What is the Difference Between a Brand, Branding and a Logo?
The terms brand, branding and logo are often used interchangeably, but their meanings are quite different. Assuming they mean the same thing creates a whole wave of confusion. So let’s clear this up…
Starting from the beginning, a brand is what people think of when they consider a company or product; it’s everything a customer perceives the product or service to be and the experience people have when they interact with it.
Branding is the act of creating the brand, where the characteristics, qualities, values and key messages of the company or product are identified and communicated through a carefully considered selection of colours, typefaces, design (including illustrative or photographic style) and tone of voice, as well as, of course, a logo.
Using the same devices as we do in the branding process as a whole (such as colour, typeface, design style), a logo gives a quick visual representation of the company or product, communicating the vital elements of the brand – like a recognisable snapshot.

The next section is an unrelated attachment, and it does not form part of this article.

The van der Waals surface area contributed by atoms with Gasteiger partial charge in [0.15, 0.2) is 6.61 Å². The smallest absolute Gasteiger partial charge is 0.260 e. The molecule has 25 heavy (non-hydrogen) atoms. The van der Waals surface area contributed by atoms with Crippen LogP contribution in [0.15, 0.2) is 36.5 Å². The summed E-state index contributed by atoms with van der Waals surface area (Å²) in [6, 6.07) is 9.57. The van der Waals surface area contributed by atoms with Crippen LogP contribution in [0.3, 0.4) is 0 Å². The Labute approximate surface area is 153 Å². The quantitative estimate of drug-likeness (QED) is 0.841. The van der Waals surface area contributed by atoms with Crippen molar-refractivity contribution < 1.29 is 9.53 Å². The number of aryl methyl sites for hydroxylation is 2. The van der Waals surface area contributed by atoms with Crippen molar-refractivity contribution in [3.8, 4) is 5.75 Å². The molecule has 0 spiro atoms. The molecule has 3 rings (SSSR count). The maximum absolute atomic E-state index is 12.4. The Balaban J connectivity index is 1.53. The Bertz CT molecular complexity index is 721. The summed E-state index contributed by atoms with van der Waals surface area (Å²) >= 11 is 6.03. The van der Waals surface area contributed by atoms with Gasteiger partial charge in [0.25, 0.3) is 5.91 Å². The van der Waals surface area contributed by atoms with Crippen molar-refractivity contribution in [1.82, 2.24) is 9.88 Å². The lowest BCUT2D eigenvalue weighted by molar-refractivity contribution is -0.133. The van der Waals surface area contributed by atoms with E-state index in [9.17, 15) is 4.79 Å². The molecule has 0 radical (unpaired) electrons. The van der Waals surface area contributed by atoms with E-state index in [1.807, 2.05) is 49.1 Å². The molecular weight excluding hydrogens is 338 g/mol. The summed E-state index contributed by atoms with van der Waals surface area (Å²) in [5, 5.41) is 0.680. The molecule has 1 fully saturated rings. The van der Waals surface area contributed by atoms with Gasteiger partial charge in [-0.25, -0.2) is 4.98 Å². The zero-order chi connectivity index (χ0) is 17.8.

Despite it’s importance though, it is crucial to remember the logo alone isn’t the brand. If you have a piece of marketing material that is still identifiable with the logo removed, you know the branding has been successful. This is why consistency is key (I’m sure I mention this in every blog I write… but that shows how important it is!) Making sure the colours, typeface, design and tone of voice are consistent across all output will give the brand integrity, keeping it recognisable, even when the logo is removed.
What to Read Next...
Interested in joining our team?
If you are an experienced Content Marketing Manager and skilled Project Manager, we'd love to hear from you. You will be an extremely valued team player in our service delivery, working directly with our high-profile client base. Our approach is very much quality over quantity as we strive to deliver the best service possible.
Apply now and create a fresh start for yourself within our growing business.